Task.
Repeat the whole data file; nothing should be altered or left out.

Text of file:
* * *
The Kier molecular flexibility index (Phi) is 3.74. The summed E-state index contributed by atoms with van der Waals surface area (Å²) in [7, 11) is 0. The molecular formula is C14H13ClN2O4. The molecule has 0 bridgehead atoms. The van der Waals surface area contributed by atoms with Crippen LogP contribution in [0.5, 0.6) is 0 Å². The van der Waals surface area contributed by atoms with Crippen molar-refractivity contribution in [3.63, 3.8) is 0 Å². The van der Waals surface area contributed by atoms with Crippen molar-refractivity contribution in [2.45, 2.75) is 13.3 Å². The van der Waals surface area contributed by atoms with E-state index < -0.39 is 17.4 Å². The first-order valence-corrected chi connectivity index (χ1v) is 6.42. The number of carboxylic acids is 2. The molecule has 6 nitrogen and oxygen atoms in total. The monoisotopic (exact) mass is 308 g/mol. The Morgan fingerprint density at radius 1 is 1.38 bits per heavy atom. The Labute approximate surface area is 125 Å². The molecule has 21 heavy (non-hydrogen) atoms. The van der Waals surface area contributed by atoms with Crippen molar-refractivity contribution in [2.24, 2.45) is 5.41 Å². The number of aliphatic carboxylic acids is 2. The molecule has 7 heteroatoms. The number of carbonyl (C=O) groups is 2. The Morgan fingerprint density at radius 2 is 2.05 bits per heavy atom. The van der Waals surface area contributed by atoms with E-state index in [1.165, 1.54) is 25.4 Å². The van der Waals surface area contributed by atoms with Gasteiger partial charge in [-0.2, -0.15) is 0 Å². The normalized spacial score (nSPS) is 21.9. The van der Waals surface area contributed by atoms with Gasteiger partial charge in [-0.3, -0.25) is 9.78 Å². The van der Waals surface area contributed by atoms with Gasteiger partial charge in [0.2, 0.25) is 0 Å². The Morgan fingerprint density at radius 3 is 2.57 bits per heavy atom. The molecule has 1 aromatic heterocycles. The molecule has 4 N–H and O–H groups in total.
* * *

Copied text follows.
The Kier molecular flexibility index (Phi) is 3.74. The summed E-state index contributed by atoms with van der Waals surface area (Å²) in [7, 11) is 0. The molecular formula is C14H13ClN2O4. The molecule has 0 bridgehead atoms. The van der Waals surface area contributed by atoms with Crippen LogP contribution in [0.5, 0.6) is 0 Å². The van der Waals surface area contributed by atoms with Crippen molar-refractivity contribution in [3.63, 3.8) is 0 Å². The van der Waals surface area contributed by atoms with Crippen molar-refractivity contribution in [2.45, 2.75) is 13.3 Å². The van der Waals surface area contributed by atoms with E-state index < -0.39 is 17.4 Å². The first-order valence-corrected chi connectivity index (χ1v) is 6.42. The number of carboxylic acids is 2. The molecule has 6 nitrogen and oxygen atoms in total. The monoisotopic (exact) mass is 308 g/mol. The Morgan fingerprint density at radius 1 is 1.38 bits per heavy atom. The Labute approximate surface area is 125 Å². The molecule has 21 heavy (non-hydrogen) atoms. The van der Waals surface area contributed by atoms with Crippen molar-refractivity contribution in [2.24, 2.45) is 5.41 Å². The number of aliphatic carboxylic acids is 2. The molecule has 7 heteroatoms. The number of carbonyl (C=O) groups is 2. The Morgan fingerprint density at radius 2 is 2.05 bits per heavy atom. The van der Waals surface area contributed by atoms with E-state index in [1.165, 1.54) is 25.4 Å². The van der Waals surface area contributed by atoms with Gasteiger partial charge in [-0.2, -0.15) is 0 Å². The normalized spacial score (nSPS) is 21.9. The van der Waals surface area contributed by atoms with Gasteiger partial charge in [-0.3, -0.25) is 9.78 Å². The van der Waals surface area contributed by atoms with Gasteiger partial charge in [0.2, 0.25) is 0 Å². The Morgan fingerprint density at radius 3 is 2.57 bits per heavy atom. The molecule has 1 aromatic heterocycles. The molecule has 4 N–H and O–H groups in total.